By: Denise Simon | Founders Code
Just an every day common home, except it wasn’t.
Meet Larry McCallister and his son. Enough fentanyl that if it actually hit the streets, an estimated 750,000 people could have died from an overdose. We, however, do not know the official source that the retired sheriff deputy and his son had to acquire the narcotics. That is a key unanswered question.
Retired Cabell County Deputy Sheriff and Son Indicted on Drug and Gun Charges
1.2 Kilos of Fentanyl Seized
HUNTINGTON, W.Va. – United States Attorney Mike Stuart announced that a federal grand jury sitting in Huntington has returned a six-count superseding indictment charging Steven Dale McCallister, 45, and his father, Larry McCallister, 76, a retired Cabell County Deputy Sheriff, with various drug and gun crimes. Steven Dale McCallister was arrested on June 12, 2019, at the McCallister home in Barboursville following the execution of a search warrant on the residence. During the search, law enforcement officers seized approximately 1.2 kilograms of fentanyl, 300 grams of methamphetamine, over $8,000 in cash, $4,000 of which was from an earlier undercover purchase of fentanyl. A Smith and Wesson, Model 686, .357 revolver was also seized. Larry McCallister was at home and present during the search.
The superseding indictment charges Steven McCallister with distribution of fentanyl, possession with intent to distribute 400 grams or more of fentanyl, possession with intent to distribute 50 grams or more of methamphetamine, possession of a firearm in furtherance of drug trafficking and felon in possession of a firearm. If convicted on all counts, he faces a sentence of 10 years to life in prison. The indictment also seeks forfeiture of approximately $4,040 in U.S. Currency, the seized firearm and a 2007 Cadillac.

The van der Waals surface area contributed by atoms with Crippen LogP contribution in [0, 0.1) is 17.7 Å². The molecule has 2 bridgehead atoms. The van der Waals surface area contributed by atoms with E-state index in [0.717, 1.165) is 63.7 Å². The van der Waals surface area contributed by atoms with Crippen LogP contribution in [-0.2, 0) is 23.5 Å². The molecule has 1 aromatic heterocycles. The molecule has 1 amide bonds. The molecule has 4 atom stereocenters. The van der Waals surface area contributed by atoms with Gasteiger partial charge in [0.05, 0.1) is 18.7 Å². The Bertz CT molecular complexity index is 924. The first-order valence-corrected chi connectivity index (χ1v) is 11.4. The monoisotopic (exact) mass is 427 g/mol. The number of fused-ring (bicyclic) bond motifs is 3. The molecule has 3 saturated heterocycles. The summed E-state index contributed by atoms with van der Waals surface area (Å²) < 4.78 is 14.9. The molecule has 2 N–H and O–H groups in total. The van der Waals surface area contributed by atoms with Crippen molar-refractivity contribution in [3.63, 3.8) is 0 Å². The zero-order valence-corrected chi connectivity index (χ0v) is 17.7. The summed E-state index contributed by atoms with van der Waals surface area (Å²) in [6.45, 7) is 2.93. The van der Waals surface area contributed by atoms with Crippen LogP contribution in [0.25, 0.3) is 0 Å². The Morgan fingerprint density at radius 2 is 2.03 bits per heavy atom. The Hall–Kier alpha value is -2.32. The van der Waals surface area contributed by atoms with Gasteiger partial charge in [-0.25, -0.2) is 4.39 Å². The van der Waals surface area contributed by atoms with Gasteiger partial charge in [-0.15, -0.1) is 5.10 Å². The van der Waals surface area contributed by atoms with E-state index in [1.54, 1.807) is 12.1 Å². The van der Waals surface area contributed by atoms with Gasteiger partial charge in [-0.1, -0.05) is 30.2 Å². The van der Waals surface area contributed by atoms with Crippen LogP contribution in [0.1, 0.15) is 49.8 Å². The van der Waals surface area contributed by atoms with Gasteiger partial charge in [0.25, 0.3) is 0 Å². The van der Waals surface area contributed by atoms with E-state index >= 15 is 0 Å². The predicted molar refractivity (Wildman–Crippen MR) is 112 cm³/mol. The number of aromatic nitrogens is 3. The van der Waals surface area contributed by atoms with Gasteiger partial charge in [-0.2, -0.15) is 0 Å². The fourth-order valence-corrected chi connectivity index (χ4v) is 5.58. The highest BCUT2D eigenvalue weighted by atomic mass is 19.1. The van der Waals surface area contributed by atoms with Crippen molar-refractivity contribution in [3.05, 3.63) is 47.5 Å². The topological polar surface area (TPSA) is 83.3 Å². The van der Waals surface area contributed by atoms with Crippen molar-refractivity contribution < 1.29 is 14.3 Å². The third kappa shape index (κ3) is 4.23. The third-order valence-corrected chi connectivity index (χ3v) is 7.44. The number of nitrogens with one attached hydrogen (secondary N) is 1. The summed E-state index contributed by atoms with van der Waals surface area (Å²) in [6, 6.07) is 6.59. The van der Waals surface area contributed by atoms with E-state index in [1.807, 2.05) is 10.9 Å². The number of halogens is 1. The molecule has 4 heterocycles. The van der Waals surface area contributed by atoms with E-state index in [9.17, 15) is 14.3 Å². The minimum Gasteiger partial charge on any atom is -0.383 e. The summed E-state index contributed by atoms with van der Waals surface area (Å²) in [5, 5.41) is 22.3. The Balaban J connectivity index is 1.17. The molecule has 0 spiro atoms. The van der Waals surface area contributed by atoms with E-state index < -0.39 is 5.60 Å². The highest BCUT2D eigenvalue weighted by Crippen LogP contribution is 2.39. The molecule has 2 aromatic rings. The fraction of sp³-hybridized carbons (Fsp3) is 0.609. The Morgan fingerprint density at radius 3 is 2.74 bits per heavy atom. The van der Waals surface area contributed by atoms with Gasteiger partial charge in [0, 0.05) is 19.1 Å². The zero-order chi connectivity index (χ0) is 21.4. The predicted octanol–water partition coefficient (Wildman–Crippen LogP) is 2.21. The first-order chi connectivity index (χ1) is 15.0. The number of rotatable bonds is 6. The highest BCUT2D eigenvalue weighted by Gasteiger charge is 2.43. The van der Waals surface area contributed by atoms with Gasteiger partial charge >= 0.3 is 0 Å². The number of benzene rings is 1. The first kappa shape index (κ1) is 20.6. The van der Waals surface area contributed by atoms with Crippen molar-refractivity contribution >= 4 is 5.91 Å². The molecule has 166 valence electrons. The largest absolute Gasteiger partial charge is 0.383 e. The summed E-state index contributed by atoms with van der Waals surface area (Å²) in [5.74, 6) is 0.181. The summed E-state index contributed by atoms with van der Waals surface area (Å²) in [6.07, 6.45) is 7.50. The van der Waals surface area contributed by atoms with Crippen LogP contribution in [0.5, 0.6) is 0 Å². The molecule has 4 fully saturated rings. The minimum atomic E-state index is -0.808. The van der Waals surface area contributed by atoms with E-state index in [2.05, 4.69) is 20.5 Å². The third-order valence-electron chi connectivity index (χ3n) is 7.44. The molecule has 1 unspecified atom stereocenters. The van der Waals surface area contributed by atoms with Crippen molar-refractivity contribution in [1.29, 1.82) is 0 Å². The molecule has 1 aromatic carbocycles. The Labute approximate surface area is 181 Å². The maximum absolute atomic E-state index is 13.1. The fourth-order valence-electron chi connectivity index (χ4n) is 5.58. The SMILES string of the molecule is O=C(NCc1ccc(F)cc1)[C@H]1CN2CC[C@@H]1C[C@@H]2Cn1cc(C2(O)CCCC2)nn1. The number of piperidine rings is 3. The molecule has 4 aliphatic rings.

Larry McCallister is charged in the superseding indictment with maintaining a drug-involved premises and aiding and abetting the possession with intent to distribute methamphetamine. If convicted on all charges, he faces a sentence of 5 to 40 years in prison.
“This is a significant case on many levels and a substantial event for the greater Huntington region,” said United States Attorney Mike Stuart. “Had the fentanyl, in this case, hit the streets, potentially more than 750,000 people could have lost their lives to overdose. Massive quantities of fentanyl. Massive quantities of methamphetamine. And a gun. All of this incredibly heinous activity was based out of a normal house on a normal street in Barboursville. There was nothing special about this house in this typical neighborhood, in this All-American town, except that it was a haven for the poisons of death and the home of a retired Cabell County Deputy Sheriff.”
The investigation was conducted by members of the Metropolitan Drug Enforcement Network Team (MDENT), the U.S. Department of Homeland Security – Homeland Security Investigations (HSI), the Violent Crime and Drug Task Force West and the West Virginia State Police. Assistant United States Attorney R. Gregory McVey is prosecuting the case.